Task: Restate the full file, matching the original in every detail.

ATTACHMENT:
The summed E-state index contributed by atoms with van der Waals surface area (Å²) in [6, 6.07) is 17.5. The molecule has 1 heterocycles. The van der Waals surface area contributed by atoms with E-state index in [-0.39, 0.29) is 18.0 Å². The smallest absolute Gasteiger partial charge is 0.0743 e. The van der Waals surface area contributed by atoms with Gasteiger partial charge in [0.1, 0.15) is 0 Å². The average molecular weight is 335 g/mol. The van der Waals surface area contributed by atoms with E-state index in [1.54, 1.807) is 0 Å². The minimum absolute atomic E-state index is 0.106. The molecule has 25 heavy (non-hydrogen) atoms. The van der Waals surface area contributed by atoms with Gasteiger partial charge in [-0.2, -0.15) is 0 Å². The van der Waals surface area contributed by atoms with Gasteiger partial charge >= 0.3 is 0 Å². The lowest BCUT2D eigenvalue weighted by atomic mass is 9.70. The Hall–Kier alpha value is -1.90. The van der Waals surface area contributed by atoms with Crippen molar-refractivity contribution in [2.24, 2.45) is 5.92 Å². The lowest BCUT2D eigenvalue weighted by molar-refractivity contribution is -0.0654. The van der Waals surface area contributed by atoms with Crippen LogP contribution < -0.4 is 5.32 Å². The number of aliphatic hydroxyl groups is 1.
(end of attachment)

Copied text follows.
The summed E-state index contributed by atoms with van der Waals surface area (Å²) in [6, 6.07) is 17.5. The molecule has 1 heterocycles. The van der Waals surface area contributed by atoms with E-state index in [-0.39, 0.29) is 18.0 Å². The smallest absolute Gasteiger partial charge is 0.0743 e. The van der Waals surface area contributed by atoms with Gasteiger partial charge in [0.1, 0.15) is 0 Å². The average molecular weight is 335 g/mol. The van der Waals surface area contributed by atoms with E-state index in [1.54, 1.807) is 0 Å². The minimum absolute atomic E-state index is 0.106. The molecule has 25 heavy (non-hydrogen) atoms. The van der Waals surface area contributed by atoms with Gasteiger partial charge in [-0.2, -0.15) is 0 Å². The van der Waals surface area contributed by atoms with Gasteiger partial charge >= 0.3 is 0 Å². The lowest BCUT2D eigenvalue weighted by atomic mass is 9.70. The Hall–Kier alpha value is -1.90. The van der Waals surface area contributed by atoms with Crippen molar-refractivity contribution in [2.24, 2.45) is 5.92 Å². The lowest BCUT2D eigenvalue weighted by molar-refractivity contribution is -0.0654. The van der Waals surface area contributed by atoms with Crippen LogP contribution < -0.4 is 5.32 Å². The number of aliphatic hydroxyl groups is 1.